“…the authority that declares a war is intimately related to the authority that declares what is art and what is not. Both had power invested in their language.”
Joseph Beuy’s “…was sacked from the Dusseldorf academy in 1972 because he let anyone join his course who applied for it.”
“Education for him should never be an elitist activity…”
I would be curious to see how this would pan out. Having students in the class who truly desire to be there, even if they aren’t necessarily at the ‘level’ that is required (which is informed by standardized testing – a terrible way of testing ones capabilities), it seems they would work that much harder to learn and make it through the course. Also, in terms of the typical standards for college coursework with its prerequisites, the institutional system didn’t know how to handle Beuy’s approach, which works well as far as how culture is experienced in actuality.
“…students of academic art had traditionally copied their masters. Now one could learn or teach by making challenging proposals, or by asking questions.”
I think it’s for this reason that academic art still holds an issue in its interior. Because creative and critical thinking are typically not a major part of education in general, entering the world of collegiate studies, even in art, it is easy to fall into the position of follower and wait for instructions from the professor, who only has their own experience to pull from.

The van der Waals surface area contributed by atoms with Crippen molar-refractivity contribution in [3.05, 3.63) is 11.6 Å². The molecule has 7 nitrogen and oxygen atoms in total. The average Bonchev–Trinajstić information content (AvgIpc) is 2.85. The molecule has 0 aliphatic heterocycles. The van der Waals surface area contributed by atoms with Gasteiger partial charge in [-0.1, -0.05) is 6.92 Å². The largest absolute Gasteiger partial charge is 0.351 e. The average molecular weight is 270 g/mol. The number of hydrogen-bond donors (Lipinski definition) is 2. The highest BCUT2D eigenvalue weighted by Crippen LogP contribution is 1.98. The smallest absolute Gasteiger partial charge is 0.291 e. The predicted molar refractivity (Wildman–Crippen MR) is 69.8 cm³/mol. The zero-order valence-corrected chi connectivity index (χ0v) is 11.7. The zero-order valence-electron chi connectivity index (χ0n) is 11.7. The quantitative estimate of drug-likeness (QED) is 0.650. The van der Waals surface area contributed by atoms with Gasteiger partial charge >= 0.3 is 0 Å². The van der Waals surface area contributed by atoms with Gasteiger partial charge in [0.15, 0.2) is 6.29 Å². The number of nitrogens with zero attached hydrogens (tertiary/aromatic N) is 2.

“The publicity…put out soon became as important as the exhibitions themselves.”
The idea of the exhibition, the existence of its representation of work and a space to gather for exchanging ideas in itself becomes an important message.
“The whole context of the commercial gallery was paradoxical for those conceptual artists whose work presented a critique of capitalism and the art world.”
Although this paradox is true, there is a bit of irony in the fact that within the confines of this institution, the work in which it is investing in, is itself a joke about its own context.
Art-Language → magazine
Tom Marioni believed the gallery was a place for “performances and installations, not a repository of objects.”
In other words, a location for the exchanging ideas. Where there are no boundaries to creative thinking and less limits on conversation then in typical social situations.